Just Dance Kids 2
What parents need to know
Parents Need to Know
Parents need to know that Just Dance Kids 2 is a dancing game made for young children and does not contain any inappropriate material. The hand-picked music doesn't contain controversial lyrics, and the onscreen dancers do not move suggestively and wear appropriate clothing. This game is safe for players of any age.
What's it about?
How do you follow-up a massively popular dancing hit? Crank out a sequel or two, of course. That's exactly what Ubisoft has done with JUST DANCE KIDS 2. As the name suggests, this is a dancing game that focuses on younger players, with a number of songs from kids' TV shows, movies, and pop charts. Gamers follow onscreen dance moves and are judged on their performance. The colorful, animated graphics include actual kids dancing. Featuring tracks including \"Whip My Hair,\" \"Just The Way You Are,\" \"The Gummy Bear Song,\" and classics like \"The Hokey Pokey,\" this sequel is available on all three motion platforms for the first time (Kinect for Xbox 360, PlayStation Move, and Nintendo Wii). Different versions of the game each have something unique. The Kinect for Xbox 360 game doesn't require you to hold a controller and lets you star in your own music video. The PlayStation 3 version can support song medleys and can snap pictures of kids' routines. And the Nintendo Wii version has a new multiplayer mode called Balloon Pop that lets players earn points by shaking the Wii Remote while dancing.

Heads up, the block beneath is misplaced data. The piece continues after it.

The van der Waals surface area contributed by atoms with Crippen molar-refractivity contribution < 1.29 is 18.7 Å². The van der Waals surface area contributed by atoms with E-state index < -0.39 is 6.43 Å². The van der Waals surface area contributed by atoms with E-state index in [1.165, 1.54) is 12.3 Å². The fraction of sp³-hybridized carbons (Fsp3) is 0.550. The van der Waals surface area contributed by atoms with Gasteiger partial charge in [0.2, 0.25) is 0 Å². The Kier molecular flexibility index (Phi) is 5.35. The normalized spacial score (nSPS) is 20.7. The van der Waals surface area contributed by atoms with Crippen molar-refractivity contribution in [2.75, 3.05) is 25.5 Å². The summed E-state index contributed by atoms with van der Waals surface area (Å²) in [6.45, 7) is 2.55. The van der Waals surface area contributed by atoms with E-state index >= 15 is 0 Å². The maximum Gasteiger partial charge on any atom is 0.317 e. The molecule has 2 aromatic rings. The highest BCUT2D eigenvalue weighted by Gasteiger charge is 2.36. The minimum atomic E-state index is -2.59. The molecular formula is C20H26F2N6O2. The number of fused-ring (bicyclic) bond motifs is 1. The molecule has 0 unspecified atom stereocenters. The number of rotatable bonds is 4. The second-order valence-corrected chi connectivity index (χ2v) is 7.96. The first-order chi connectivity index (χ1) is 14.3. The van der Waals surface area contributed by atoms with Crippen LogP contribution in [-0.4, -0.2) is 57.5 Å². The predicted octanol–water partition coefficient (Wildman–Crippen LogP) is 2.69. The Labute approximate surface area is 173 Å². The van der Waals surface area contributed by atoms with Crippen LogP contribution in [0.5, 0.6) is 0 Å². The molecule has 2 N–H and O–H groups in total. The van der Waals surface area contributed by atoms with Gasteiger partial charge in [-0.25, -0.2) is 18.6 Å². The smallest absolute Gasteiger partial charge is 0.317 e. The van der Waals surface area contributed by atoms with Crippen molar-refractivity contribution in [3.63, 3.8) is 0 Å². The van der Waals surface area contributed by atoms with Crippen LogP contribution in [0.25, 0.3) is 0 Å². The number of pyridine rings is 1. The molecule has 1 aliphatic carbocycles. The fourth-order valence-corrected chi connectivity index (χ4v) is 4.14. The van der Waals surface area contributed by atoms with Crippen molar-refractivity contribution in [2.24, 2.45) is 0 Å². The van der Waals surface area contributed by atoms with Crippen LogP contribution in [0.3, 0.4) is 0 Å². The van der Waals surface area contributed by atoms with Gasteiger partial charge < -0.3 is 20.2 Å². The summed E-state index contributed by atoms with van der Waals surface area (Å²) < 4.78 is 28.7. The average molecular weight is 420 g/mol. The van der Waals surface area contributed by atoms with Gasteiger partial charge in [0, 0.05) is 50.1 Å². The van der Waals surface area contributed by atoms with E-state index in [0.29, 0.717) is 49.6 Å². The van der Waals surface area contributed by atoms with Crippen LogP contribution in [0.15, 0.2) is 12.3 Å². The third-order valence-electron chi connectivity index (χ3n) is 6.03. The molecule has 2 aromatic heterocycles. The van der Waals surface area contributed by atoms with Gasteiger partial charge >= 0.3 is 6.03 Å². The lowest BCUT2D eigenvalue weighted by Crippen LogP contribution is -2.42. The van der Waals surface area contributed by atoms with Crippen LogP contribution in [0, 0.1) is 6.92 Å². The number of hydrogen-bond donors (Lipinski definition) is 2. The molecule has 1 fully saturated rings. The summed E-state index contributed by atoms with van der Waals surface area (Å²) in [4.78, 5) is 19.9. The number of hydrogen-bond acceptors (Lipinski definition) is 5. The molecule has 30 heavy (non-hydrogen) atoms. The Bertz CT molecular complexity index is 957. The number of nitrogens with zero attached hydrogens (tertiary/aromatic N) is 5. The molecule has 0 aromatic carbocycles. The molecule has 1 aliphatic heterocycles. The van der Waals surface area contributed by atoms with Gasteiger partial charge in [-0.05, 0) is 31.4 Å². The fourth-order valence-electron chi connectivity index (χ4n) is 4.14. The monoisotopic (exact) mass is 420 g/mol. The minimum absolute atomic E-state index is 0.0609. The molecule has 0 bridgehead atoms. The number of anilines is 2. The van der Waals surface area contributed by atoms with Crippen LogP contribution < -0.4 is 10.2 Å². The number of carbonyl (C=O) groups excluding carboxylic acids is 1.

Is it any good?
Just Dance Kids 2 is a blast, but only for younger kids. We recommend it for ages up to eight years. The problem is that not all songs will appeal to kids of all ages. (Good luck trying to get a 10-year-old to dance to a song by The Wiggles or "Head and Shoulders, Knees and Toes.")
The lighthearted gameplay, which features simple instructions and multiple modes, makes it a fun party game to bring out when family and friends are over for the holidays. Including a YouTube hit like "The Gummy Gears Song" is a great idea, too, as is having lyrics for all songs on the screen. However, our young testers (twin nine-year-olds and a seven-year-old) mentioned they would’ve liked to see the music videos, too (like you can in Everybody Dance). All three versions include a handy feature called Nonstop Shuffle, where you can set the game to cycle through songs for a period -- 15, 30, 60 or 120 minutes -- without having to push any buttons or wave through menu screens on Xbox 360. If you have tweens or teens, be sure to stick to Just Dance 3 but this value-priced disc ensures the young ones can get in on the music, fun, and exercise.
Families can talk about...
Families can talk about which songs they liked the best and why. Are there any songs you wish they would have included? Do some songs lend themselves to dance moves more than others, or is it fun to learn a new routine regardless of the music?
Is it more fun to just dance or to dance within a dance game?